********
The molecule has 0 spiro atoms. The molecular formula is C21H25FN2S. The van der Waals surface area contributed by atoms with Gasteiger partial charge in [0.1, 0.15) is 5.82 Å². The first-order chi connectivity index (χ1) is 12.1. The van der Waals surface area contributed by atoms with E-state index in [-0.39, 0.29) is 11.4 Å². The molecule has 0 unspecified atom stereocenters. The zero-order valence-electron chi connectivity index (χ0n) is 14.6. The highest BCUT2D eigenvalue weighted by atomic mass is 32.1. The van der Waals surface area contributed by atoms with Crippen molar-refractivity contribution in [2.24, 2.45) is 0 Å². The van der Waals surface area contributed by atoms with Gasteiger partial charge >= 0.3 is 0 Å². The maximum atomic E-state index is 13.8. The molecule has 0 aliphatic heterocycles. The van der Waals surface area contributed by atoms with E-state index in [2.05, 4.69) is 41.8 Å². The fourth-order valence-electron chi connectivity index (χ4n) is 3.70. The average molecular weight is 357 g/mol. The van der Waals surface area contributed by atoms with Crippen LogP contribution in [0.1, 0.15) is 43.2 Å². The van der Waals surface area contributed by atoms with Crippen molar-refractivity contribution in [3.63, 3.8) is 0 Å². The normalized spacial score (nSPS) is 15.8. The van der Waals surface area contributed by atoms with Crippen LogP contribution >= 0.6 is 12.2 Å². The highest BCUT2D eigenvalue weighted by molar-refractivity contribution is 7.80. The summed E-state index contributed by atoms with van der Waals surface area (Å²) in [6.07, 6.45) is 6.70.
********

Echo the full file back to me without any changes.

The molecule has 0 spiro atoms. The molecular formula is C21H25FN2S. The van der Waals surface area contributed by atoms with Gasteiger partial charge in [0.1, 0.15) is 5.82 Å². The first-order chi connectivity index (χ1) is 12.1. The van der Waals surface area contributed by atoms with E-state index in [-0.39, 0.29) is 11.4 Å². The molecule has 0 unspecified atom stereocenters. The zero-order valence-electron chi connectivity index (χ0n) is 14.6. The highest BCUT2D eigenvalue weighted by atomic mass is 32.1. The van der Waals surface area contributed by atoms with Crippen molar-refractivity contribution in [2.24, 2.45) is 0 Å². The van der Waals surface area contributed by atoms with Gasteiger partial charge >= 0.3 is 0 Å². The maximum atomic E-state index is 13.8. The molecule has 0 aliphatic heterocycles. The van der Waals surface area contributed by atoms with E-state index in [2.05, 4.69) is 41.8 Å². The fourth-order valence-electron chi connectivity index (χ4n) is 3.70. The average molecular weight is 357 g/mol. The van der Waals surface area contributed by atoms with Crippen LogP contribution in [0.1, 0.15) is 43.2 Å². The van der Waals surface area contributed by atoms with Crippen molar-refractivity contribution in [3.63, 3.8) is 0 Å². The normalized spacial score (nSPS) is 15.8. The van der Waals surface area contributed by atoms with Crippen LogP contribution >= 0.6 is 12.2 Å². The highest BCUT2D eigenvalue weighted by molar-refractivity contribution is 7.80. The summed E-state index contributed by atoms with van der Waals surface area (Å²) in [6.07, 6.45) is 6.70.